In films, women who kill are portrayed in a variety of ways. Bailey and Hale (2004: 228) give examples of women who kill portrayed as “innocently destructive,” defending herself, taking up weapons to protect her family or country, hard-bodied, and women “who plot, scheme, and kill with malice aforethought.” Bailey and Hale (2004: 229-230) found that “the fatale begins to border on caricature in 90s cinema…Long gone is the ‘nurturing woman’, representing a wholesome alternative in classic noir”. When a woman kills, she is constructed in some films to have mental health issues or her evil destructiveness is thought to be inherited (Bailey and Hale 2004). Bailey and Hale (2004: 231) argue that Hollywood’s constructions of deadly females are often represented “as sexually ambivalent or overtly lesbian.” Bailey and Hale present the debate of whether films with strong women characters are empowering women in the audience or if the films are Hollywood’s new technique to cater to a male perspective on violence. They argue that women who kill often have to tell their stories in a way that is scripted to fit certain stereotypical assumptions of gender. This story telling can be beneficial to some women but poor or non-white women do not have this benefit due to their inability to tell their story fluently or because of their social status.

The purpose of this study is to evaluate how the socially constructed images of women murderers in films has changed over time, and Goffman’s theory on gendered advertisements can inform this analysis.
Goffman ON Gender IMAGES
In Gender Advertisement (1976), Goffman focused on women’s images in advertisements to describe the ways women are pictured and what the poses reveal about American cultural beliefs. Gestures, expressions, and posture create a background that reveals embedded cultural values. Human capacity to reframe media behavior complicates the way individuals display themselves. Goffman (1976: vii) argued that the purpose of the images in the advertisements is “convincing us that this is how men and women are, or want to be, or should be, not only in relation to themselves but in relation to each other.” Goffman held that people see the images of men and women in advertisements and then transfer socially constructed images into real societal behavior.

Goffman analyzed specific aspects of advertisements including body parts, sizes in relation to other people present in the ad, and how the model is positioned in order to analyze social power. One way that power is depicted in advertisements is through relative size—a man’s power is shown by placing him in a way that emphasizes his bigger physique in relation to women in an ad. Relative size makes it clear in advertisements who has the power. When women are depicted as taller then men, Goffman found it is because the woman is superior in social status when compared to the man.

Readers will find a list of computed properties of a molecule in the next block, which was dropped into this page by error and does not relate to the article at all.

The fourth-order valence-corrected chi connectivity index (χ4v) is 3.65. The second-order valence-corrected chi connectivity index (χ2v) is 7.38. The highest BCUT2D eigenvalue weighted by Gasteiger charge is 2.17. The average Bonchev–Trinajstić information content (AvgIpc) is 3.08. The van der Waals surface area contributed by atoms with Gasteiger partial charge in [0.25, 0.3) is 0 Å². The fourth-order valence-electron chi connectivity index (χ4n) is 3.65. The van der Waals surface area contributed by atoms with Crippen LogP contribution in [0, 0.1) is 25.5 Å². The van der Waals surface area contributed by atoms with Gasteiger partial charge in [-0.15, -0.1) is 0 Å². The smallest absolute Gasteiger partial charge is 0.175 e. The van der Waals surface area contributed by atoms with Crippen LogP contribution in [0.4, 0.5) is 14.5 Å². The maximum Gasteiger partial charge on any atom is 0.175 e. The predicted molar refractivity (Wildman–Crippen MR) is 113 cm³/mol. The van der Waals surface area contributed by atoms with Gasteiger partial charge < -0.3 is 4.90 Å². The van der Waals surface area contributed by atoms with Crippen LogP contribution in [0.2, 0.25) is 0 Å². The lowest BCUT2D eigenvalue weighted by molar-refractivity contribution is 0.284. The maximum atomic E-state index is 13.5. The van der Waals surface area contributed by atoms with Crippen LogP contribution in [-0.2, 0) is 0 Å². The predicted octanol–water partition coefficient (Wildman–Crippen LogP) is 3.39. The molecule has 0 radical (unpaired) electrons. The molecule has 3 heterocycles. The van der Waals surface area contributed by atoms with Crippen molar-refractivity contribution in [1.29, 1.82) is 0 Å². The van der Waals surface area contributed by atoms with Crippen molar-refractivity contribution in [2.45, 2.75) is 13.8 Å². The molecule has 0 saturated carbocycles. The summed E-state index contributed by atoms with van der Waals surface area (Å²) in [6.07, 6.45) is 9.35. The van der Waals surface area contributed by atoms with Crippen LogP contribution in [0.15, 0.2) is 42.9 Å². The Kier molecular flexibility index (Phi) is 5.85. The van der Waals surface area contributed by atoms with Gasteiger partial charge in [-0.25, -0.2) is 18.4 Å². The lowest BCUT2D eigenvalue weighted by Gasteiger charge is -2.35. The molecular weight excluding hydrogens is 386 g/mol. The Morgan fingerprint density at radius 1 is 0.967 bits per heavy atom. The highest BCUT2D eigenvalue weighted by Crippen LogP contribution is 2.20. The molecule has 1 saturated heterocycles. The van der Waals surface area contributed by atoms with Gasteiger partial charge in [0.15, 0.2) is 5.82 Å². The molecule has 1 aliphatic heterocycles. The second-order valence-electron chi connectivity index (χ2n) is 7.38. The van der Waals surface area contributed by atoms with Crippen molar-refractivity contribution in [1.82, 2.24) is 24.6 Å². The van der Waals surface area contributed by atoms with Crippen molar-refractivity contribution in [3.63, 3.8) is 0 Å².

When analyzing specific social situations in advertisements, Goffman found that men are typically positioned as the instructor while women and children are shown as being instructed. When families are depicted, it is often in a balanced manner so that there is an equal number of women/girls and men/boys, but men are likely to be shown standing on the outside of a family group to reinforce his position as the protector. Goffman found that women tend to be pictured as child-like; women look and act like children and often wear a smile on their faces. Men wear clothes in a serious manner while women appear to be dressing up for play time.

Goffman argued that the difference in the portrayal between men and women in advertisements affects the way people act in their real social surroundings. Every individual learns to perform a gendered persona so that when the social identity is read by others, they know to interact with the individual. Among the styles of identification described by Goffman (1976:2) are hair style, gender, clothes, tone of voice, and handwriting. The styles of identification are modified as the situation changes. Since styles are consciously performed, each individual chooses which style he or she wishes to display. Thus, advertisements help to determine the range of styles an individual has to choose from.

For Goffman, gendered expressions are socially learned and socially patterned. Expressions of the self may seem to be spur of the moment and genuine, but the expressions are really socially predetermined to happen in set ways. Individuals have been socialized to view gender as a particular set of patterned behaviors, and they seek to validate their expectations and ideas of gender performance when interacting with others. “Given our stereotypes of femininity, a particular woman will find the way has been cleared to fall back on the situation of her entire sex to account to herself for why she should refrain from vying with men in matters mechanical, financial, political, and so forth” (Goffman 1976:8). According to Goffman (1976:8), “one might just as well say there is no gender identity. There is only a schedule for the portrayal of gender….And what these portraits most directly tell us about is…the special character and functioning of portraiture.” For a woman to move beyond a typical “women’s area” means challenging a gendered social structure.